It seems like every publicly traded tech company around the Beltway has spent the past year diligently preparing to meet the requirements of the new Sarbanes-Oxley financial regulations.

Well, maybe not every company.

Last week Intelidata Technologies Corp., a Reston online banking company, told investors that its accounting procedures aren't exactly airtight. In fact, the firm said its internal controls were lacking because it didn't have the resources or expertise to deal with complex accounting matters, that its process for preparing financial statements was inadequate, that it didn't properly segregate financial duties and that there is "more than a remote likelihood that a material misstatement in our . . . financial statements could occur and would not be prevented or detected."

So Intelidata executives are probably snapping into action to get those issues straightened out, right? Actually, "at this time Intelidata has not devised a plan to address its material weakness," it said in a filing with the Securities and Exchange Commission.

The company is in the process of being acquired by Corillian Corp., a Hillsboro, Ore., firm that also provides online banking services. Only if the $20 million deal doesn't go through, Intelidata said in its SEC filing, will it devise a plan to deal with the accounting problems.

Intelidata didn't respond to repeated phone calls, but Corillian officials said the revelations shouldn't quash the deal.

"The due diligence we've done would have uncovered that, and we're moving forward with the merger," said Steve Shaw, a Corillian spokesman. "We hope the Intelidata shareholders approve the deal in August."

Landing nearly $30 million in venture financing is no small feat when most funds still have a few portfolio companies on life support, but Vienna-based RaySat Inc. didn't seem to have much trouble. The start-up company plans to announce today that it received a $27 million capital infusion led by Apax Partners. The round follows a $10 million investment by Benchmark and Seed Partners in November 2003.

RaySat makes satellites that provide high-speed communication services on moving vehicles. Passengers on 70 trains zipping across Europe can tap into wireless Internet connections powered by the company's satellites. And this summer the firm launched a satellite that can bring live television to the back seats of SUVs across the nation. The new product -- a five-inch-tall satellite antenna at sits on the roof of the vehicle -- extends a consumer's traditional satellite TV service to the car.

The company was co-founded by Samer F. Salameh, former chief executive of Prodigy Communications Corp., and Yoel Gat, who previously led Gilat Satellite Networks Ltd. The company's television product is now being sold at electronics stores through Audiovox, and the firm is working on installation deals with automakers. Next spring, Salameh said, it will introduce a version of the satellite that also extends high-speed Internet service to cars.

RaySat now has about 140 employees, many of them working to shrink the antenna so that it won't be restricted to SUVs. "Within a year or two, it will become small enough and cheap enough to fit on any car," Salameh said. "Eventually [it] will disappear into the roof of the car itself."

Improving Franco-American relations isn't Gad Tobaly's main focus, exactly, but if his company can help bridge the divide, then so be it. Tobaly, chief executive of InfoVista Corp., a communication software company with headquarters in Herndon, France and Singapore, will ring the Nasdaq Stock Market's closing bell this afternoon, marking the company's 10th anniversary and France's independence.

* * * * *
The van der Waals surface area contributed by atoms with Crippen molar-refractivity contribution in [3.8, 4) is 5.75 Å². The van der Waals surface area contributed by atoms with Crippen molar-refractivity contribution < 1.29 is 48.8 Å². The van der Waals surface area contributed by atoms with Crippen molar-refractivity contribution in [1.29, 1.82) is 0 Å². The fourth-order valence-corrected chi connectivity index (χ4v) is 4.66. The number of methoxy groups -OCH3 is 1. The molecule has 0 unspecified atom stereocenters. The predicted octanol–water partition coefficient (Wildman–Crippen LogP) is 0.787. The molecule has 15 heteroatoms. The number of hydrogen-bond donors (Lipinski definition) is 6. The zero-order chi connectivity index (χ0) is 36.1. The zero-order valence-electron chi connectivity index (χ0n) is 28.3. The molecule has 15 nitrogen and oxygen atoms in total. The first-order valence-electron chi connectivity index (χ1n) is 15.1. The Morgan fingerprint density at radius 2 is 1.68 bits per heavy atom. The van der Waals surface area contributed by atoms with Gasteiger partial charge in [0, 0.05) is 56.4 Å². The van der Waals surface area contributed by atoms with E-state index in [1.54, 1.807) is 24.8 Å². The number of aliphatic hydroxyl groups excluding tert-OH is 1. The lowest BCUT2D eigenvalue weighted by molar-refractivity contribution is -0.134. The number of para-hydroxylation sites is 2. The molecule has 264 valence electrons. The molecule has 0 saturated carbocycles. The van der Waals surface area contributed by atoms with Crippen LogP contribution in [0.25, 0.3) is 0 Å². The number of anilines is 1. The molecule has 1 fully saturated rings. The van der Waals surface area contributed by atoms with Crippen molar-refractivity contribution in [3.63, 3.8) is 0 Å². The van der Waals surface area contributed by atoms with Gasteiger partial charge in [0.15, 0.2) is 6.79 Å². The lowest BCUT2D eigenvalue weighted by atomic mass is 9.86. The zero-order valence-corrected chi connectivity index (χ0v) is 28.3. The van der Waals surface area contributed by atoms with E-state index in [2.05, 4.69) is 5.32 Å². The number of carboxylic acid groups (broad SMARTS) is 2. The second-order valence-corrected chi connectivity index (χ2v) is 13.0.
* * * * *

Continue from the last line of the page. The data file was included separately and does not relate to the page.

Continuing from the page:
Tobaly says the company's power center is increasingly shifting to the Herndon office, where he is based and 45 of the firm's 250 employees work. InfoVista first set up a U.S. office in 1998 and held an initial public offering in July 2000.

So what's the significance of the Bastille Day celebration?

"There's absolutely no significance to that. . . . It happens to be our 10th anniversary," Tobaly said. "But if the marketing people want to promote it as Bastille Day, ehhhh, that's okay. I won't veto it."

With a fierce horseshoe competition on one side of the picnic tables and a few coolers of beer on the other, Razorsight Inc.'s soiree seemed more like a family reunion than a technology company's launch party.

And in some ways, it was. Though the Fairfax company -- which was called Nisco Solutions until it changed its name on Monday -- has been around only four years, some of its employees have been working together for more than a decade. In just over a year, the company has grown from 15 employees to 150, including the addition of Charlie Thomas, former chief executive at NET2000 Communications Inc., who took the top spot at the start-up in February. The telecom cost-management industry is a small one, so whole teams that previously worked together at companies like Fairfax-based Vibrant Solutions Inc. were lured away.

"They knew the industry and . . . they hit the ground running," Thomas said. "It's always good from a teamwork, camaraderie and operational standpoint to have people who have worked together in the past."

Last week, Northrop Grumman Corp. named Albert A. Pisani its vice president of information superiority.

"I'm an extraordinary type of guy, so the title fits," Pisani said.

Kidding aside, the appointment is indicative of the defense contractor's push to sell more bits and bytes along with its tanks and warships. Pisani's division is charged with building and protecting government networks and devising systems to push information to the right people at the right time.

"The future of warfare and homeland security is in the field of information intelligence," Pisani said. "In many ways, this really is the future of the corporation."

Ellen McCarthy writes about the local tech scene every Thursday. Her e-mail address is